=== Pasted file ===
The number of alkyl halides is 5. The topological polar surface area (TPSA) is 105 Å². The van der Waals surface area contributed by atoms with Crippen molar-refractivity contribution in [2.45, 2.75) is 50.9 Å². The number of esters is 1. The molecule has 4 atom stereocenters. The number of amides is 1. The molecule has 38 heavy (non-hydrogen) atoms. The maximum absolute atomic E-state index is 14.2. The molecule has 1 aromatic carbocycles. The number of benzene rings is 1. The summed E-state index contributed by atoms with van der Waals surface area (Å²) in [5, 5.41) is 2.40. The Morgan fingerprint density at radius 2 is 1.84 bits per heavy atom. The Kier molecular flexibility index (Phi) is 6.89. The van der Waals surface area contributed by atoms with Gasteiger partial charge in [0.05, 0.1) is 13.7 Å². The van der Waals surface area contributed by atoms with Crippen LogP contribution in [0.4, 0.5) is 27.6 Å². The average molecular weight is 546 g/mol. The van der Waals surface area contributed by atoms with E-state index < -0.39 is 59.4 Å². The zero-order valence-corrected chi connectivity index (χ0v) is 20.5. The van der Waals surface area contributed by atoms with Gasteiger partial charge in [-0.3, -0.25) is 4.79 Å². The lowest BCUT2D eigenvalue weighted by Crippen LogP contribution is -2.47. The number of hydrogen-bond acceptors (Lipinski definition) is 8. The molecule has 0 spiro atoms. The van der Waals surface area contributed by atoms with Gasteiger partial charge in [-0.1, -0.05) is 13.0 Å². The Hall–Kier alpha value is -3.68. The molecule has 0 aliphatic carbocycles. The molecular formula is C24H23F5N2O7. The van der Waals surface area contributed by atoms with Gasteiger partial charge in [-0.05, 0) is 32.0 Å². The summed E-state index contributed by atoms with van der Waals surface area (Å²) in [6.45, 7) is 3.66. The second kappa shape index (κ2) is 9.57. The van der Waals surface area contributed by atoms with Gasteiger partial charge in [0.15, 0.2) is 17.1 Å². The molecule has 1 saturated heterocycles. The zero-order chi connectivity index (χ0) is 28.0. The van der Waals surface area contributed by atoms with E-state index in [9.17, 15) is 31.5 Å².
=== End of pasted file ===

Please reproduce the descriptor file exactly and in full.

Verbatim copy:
The number of alkyl halides is 5. The topological polar surface area (TPSA) is 105 Å². The van der Waals surface area contributed by atoms with Crippen molar-refractivity contribution in [2.45, 2.75) is 50.9 Å². The number of esters is 1. The molecule has 4 atom stereocenters. The number of amides is 1. The molecule has 38 heavy (non-hydrogen) atoms. The maximum absolute atomic E-state index is 14.2. The molecule has 1 aromatic carbocycles. The number of benzene rings is 1. The summed E-state index contributed by atoms with van der Waals surface area (Å²) in [5, 5.41) is 2.40. The Morgan fingerprint density at radius 2 is 1.84 bits per heavy atom. The Kier molecular flexibility index (Phi) is 6.89. The van der Waals surface area contributed by atoms with Gasteiger partial charge in [0.05, 0.1) is 13.7 Å². The van der Waals surface area contributed by atoms with Crippen LogP contribution in [0.4, 0.5) is 27.6 Å². The average molecular weight is 546 g/mol. The van der Waals surface area contributed by atoms with E-state index < -0.39 is 59.4 Å². The zero-order valence-corrected chi connectivity index (χ0v) is 20.5. The van der Waals surface area contributed by atoms with Gasteiger partial charge in [-0.3, -0.25) is 4.79 Å². The lowest BCUT2D eigenvalue weighted by Crippen LogP contribution is -2.47. The number of hydrogen-bond acceptors (Lipinski definition) is 8. The molecule has 0 spiro atoms. The van der Waals surface area contributed by atoms with Gasteiger partial charge in [-0.1, -0.05) is 13.0 Å². The Hall–Kier alpha value is -3.68. The molecule has 0 aliphatic carbocycles. The molecular formula is C24H23F5N2O7. The van der Waals surface area contributed by atoms with Gasteiger partial charge in [-0.05, 0) is 32.0 Å². The summed E-state index contributed by atoms with van der Waals surface area (Å²) in [6.45, 7) is 3.66. The second kappa shape index (κ2) is 9.57. The van der Waals surface area contributed by atoms with Gasteiger partial charge in [0.15, 0.2) is 17.1 Å². The molecule has 1 saturated heterocycles. The zero-order chi connectivity index (χ0) is 28.0. The van der Waals surface area contributed by atoms with E-state index in [9.17, 15) is 31.5 Å².